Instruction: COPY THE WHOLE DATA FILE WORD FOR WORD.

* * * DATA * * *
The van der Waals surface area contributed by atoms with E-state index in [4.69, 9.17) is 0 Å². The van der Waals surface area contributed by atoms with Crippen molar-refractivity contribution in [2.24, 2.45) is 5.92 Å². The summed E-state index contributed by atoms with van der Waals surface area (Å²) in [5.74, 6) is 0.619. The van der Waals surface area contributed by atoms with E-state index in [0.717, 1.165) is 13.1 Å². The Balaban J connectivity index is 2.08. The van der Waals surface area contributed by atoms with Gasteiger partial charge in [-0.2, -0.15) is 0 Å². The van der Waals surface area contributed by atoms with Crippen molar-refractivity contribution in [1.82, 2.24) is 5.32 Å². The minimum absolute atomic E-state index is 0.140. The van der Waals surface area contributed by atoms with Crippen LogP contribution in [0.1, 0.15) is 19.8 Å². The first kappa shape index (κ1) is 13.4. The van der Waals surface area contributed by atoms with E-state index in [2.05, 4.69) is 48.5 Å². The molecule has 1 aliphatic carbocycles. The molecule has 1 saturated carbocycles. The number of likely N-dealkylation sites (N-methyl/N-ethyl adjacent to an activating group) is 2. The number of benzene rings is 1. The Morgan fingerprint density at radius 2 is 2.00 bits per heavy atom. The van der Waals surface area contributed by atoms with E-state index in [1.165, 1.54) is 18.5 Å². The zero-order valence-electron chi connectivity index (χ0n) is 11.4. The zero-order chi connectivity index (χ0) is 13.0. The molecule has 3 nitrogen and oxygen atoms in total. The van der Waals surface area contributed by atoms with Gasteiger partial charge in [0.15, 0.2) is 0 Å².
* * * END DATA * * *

The van der Waals surface area contributed by atoms with E-state index in [4.69, 9.17) is 0 Å². The van der Waals surface area contributed by atoms with Crippen molar-refractivity contribution in [2.24, 2.45) is 5.92 Å². The summed E-state index contributed by atoms with van der Waals surface area (Å²) in [5.74, 6) is 0.619. The van der Waals surface area contributed by atoms with E-state index in [0.717, 1.165) is 13.1 Å². The Balaban J connectivity index is 2.08. The van der Waals surface area contributed by atoms with Gasteiger partial charge in [-0.2, -0.15) is 0 Å². The van der Waals surface area contributed by atoms with Crippen molar-refractivity contribution in [1.82, 2.24) is 5.32 Å². The minimum absolute atomic E-state index is 0.140. The van der Waals surface area contributed by atoms with Crippen LogP contribution in [0.1, 0.15) is 19.8 Å². The first kappa shape index (κ1) is 13.4. The van der Waals surface area contributed by atoms with E-state index in [2.05, 4.69) is 48.5 Å². The molecule has 1 aliphatic carbocycles. The molecule has 1 saturated carbocycles. The number of likely N-dealkylation sites (N-methyl/N-ethyl adjacent to an activating group) is 2. The number of benzene rings is 1. The Morgan fingerprint density at radius 2 is 2.00 bits per heavy atom. The van der Waals surface area contributed by atoms with E-state index in [1.165, 1.54) is 18.5 Å². The zero-order valence-electron chi connectivity index (χ0n) is 11.4. The zero-order chi connectivity index (χ0) is 13.0. The molecule has 3 nitrogen and oxygen atoms in total. The van der Waals surface area contributed by atoms with Gasteiger partial charge in [0.15, 0.2) is 0 Å².